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Camille Hayes paints at Sigh in July in Athens, Georgia on Friday, July 20, 2018. (Photo/Jason Born)

From the perspective of an outsider, the world of creatives can be easily split into successful professionals and everyone else. But this doesn't remotely scratch the surface of the wide variety of engagements one pursues on their journey to becoming a full-time artist. No one’s journey to success embodies this more than Camille Hayes, the public relations director at the University of Georgia’s Hugh Hodgson School of Music.

Hayes was not remotely aware of her artistic potential until her junior year of college, despite the hundreds of creative indicators resurfacing throughout her childhood. While at the time she herself was unaware, in retrospect, art was the obvious outcome from day one. 

Art from the start

Since she could grip a crayon, Hayes was constantly drawing. As a child, Hayes would doodle in her free time or when dinner party engagements became uninteresting. 

“I would sit there and look at whatever it was and start drawing it over and over and over until I could get it down to what it looked like,” Hayes said. “Illustration was ingrained in me from a young age."

Raised in Athens, Hayes was friends with the daughters of Jack Davis, the artist of the unanimously adored UGA cartoons. She developed a correspondence with him, becoming “pen pals,” as Hayes described it. Hayes didn't realize the magnitude of the relationship until enrolling in the Lamar Dodd School of Art years later

Hayes remained indifferent to her creative talent for much of her early education. While she possessed a consistent appreciation for art, her two main focuses were theater and soccer. 

Honing her skills

Even then, Hayes recalls being voted to create all of the game day posters and homecoming banners. Outside of school, the majority of her friends were members of bands and in constant need of logo designs and gig posters, which Hayes did entirely by hand. Despite such a heavy investment in the arts, transforming her hobby into a sustainable career never seriously crossed her mind.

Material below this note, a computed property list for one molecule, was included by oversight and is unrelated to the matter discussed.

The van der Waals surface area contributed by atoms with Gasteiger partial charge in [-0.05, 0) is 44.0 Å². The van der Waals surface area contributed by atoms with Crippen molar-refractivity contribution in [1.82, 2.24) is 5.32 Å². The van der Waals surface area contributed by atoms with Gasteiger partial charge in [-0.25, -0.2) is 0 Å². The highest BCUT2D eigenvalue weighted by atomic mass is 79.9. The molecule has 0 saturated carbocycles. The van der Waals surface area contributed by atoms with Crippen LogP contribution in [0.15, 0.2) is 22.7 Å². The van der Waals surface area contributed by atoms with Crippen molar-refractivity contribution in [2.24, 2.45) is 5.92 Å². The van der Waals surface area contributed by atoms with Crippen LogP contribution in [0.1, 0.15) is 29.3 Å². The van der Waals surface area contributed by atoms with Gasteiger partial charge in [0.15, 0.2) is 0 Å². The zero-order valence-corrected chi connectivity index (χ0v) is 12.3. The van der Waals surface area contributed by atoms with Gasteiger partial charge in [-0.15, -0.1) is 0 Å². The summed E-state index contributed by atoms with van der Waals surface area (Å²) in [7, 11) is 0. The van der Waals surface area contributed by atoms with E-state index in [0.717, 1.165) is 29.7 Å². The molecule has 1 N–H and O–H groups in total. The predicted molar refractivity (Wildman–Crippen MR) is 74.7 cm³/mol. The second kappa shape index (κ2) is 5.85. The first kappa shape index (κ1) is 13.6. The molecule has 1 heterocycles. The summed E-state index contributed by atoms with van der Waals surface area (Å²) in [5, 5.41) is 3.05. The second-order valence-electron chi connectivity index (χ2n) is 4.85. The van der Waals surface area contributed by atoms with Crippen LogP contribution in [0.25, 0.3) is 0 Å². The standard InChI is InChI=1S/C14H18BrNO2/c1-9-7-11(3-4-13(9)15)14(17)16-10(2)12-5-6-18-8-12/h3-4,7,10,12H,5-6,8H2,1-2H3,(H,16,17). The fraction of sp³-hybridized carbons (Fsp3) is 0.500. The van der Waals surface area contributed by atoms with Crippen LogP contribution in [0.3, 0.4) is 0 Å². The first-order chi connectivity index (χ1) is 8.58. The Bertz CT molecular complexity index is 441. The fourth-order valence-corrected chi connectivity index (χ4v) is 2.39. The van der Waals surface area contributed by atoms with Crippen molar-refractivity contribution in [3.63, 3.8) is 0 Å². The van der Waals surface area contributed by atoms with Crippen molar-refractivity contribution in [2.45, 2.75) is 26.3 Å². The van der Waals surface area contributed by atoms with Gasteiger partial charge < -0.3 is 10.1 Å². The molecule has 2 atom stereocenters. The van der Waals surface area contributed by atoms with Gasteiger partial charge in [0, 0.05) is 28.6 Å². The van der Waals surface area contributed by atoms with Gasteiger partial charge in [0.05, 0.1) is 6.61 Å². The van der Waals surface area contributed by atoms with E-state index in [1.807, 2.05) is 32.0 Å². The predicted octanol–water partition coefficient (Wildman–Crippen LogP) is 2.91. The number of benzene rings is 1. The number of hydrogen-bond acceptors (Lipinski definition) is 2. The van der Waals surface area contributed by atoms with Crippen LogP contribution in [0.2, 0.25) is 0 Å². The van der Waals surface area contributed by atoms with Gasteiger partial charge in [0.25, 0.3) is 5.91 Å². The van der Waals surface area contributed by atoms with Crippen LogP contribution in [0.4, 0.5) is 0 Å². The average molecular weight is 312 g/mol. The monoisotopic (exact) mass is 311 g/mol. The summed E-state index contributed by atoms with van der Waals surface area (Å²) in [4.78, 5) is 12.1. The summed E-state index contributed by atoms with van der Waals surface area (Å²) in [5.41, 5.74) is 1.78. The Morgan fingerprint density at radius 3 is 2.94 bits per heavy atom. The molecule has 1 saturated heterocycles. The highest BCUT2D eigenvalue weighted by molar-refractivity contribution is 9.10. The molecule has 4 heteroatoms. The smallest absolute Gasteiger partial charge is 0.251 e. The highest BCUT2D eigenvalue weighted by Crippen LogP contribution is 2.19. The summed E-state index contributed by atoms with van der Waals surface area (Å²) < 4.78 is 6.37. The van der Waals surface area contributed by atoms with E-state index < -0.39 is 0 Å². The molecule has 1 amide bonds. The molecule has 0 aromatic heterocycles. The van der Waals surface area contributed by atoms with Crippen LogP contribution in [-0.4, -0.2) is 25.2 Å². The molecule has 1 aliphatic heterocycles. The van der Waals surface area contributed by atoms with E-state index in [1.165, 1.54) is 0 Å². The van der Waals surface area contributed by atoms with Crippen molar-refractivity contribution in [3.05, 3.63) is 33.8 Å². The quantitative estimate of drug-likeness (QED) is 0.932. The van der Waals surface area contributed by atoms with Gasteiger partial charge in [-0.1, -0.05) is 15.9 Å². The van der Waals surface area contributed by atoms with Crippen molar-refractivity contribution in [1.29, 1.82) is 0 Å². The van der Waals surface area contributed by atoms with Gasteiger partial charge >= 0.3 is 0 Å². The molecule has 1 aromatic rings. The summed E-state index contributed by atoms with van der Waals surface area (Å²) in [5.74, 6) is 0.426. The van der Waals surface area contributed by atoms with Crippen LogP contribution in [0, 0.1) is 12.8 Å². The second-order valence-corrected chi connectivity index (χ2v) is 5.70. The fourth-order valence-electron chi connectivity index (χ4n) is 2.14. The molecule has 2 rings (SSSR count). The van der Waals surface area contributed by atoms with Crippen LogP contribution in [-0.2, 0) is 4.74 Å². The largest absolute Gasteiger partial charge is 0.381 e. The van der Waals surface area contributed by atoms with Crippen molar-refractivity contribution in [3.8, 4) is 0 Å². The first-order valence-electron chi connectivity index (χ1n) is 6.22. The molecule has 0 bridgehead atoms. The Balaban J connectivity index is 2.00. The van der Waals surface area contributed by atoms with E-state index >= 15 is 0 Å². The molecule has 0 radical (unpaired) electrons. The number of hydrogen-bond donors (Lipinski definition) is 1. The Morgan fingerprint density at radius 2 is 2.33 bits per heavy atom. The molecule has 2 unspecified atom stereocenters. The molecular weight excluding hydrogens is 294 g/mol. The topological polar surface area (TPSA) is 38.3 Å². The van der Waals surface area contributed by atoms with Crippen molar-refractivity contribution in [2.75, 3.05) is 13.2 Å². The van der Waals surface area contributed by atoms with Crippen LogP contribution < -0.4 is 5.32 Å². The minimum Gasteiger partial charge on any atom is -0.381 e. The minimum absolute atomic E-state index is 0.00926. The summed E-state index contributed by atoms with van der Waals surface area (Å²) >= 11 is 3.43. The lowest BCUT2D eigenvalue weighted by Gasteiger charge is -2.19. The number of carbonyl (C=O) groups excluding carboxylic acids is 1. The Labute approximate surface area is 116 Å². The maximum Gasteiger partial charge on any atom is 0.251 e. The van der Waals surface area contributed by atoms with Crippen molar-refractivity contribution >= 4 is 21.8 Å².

“I had this weird disconnect … yes I can do all of these creative things and draw this way and design this way, but it’s not what I would’ve thought was my life’s path,” Hayes said. 

Hayes entered college at the University of Georgia, planning to major in public relations. She soon switched her major to advertising which changed the trajectory of her life.

During one of her classes, Hayes was assigned to create a layout for a magazine focusing on music, which finally combined two of her life-long passions. 

“My junior year it occurred to me, like ‘oh this makes sense … why am I not doing art or design or anything,’” Hayes said. “I think I was the last person to realize that this is what I should be doing.”

Much of Hayes’ artwork came from her participation in live paintings, where artists would go to gigs and concerts with their materials and create works based on how the music moved them. While the majority of artists would arrive with half-completed pieces or initial concept work, Hayes always preferred to start with an entirely blank canvas, letting the raw essence of music inspire the entirety of the piece. 

These instantaneous works of art were compiled into Hayes’ graduating exit show in 2015, after two and a half semesters of pursuing graphic design before switching to studio art. While her peers displays included pieces from their previous art classes, Hayes' live paintings where the predominant feature of hers, setting her apart as an artist. 

Life as a professional designer

After graduating, she was hired by Uber Prints and worked in its arts department, both polishing her clients ideas and refining her skills as a designer. She then moved to Atlanta where she worked in a professional graphic design position before returning to Athens as the director of public relations at the Hugh Hodgson School of Music.

“I enjoy taking one concept, taking that conceptual brand, and putting it all over everything that’s needed … environmental signage and merch,” Hayes said. “That’s kind of my sweet spot I feel like.”

Hayes was able to express her full potential in brand design during her partnership with the Athens Orthopedic Clinic Twilight Criterium’s bike race, where she designed every aspect of the event from the Jumbotron to the T-shirts and hats. She was also hired to design its 40 Years of Gears anniversary, a package they were so impressed with that she has been commissioned to do it again for the 2020 event. 

“She is extremely talented and has a clear idea of who she is as an artist,” Ashley Travieso, event director of the Athens Orthopedic Clinic Twilight Criterium said. “I like that she can marry what her clients want and not lose her point of view.”

Travieso was impressed by Hayes' live paintings and her ability to put the environment onto a canvas. As such, the bike race was “a way for [Hayes] to show her love of Athens, for what makes Athens unique, and for an event that really is defined by the city it’s in,” Travieso said.

As a professional artist and designer, Hayes is currently located in the Tiny ATH Gallery, an exhibition and office space she created to host her own clients as well as the work of artists in and around the Athens community.

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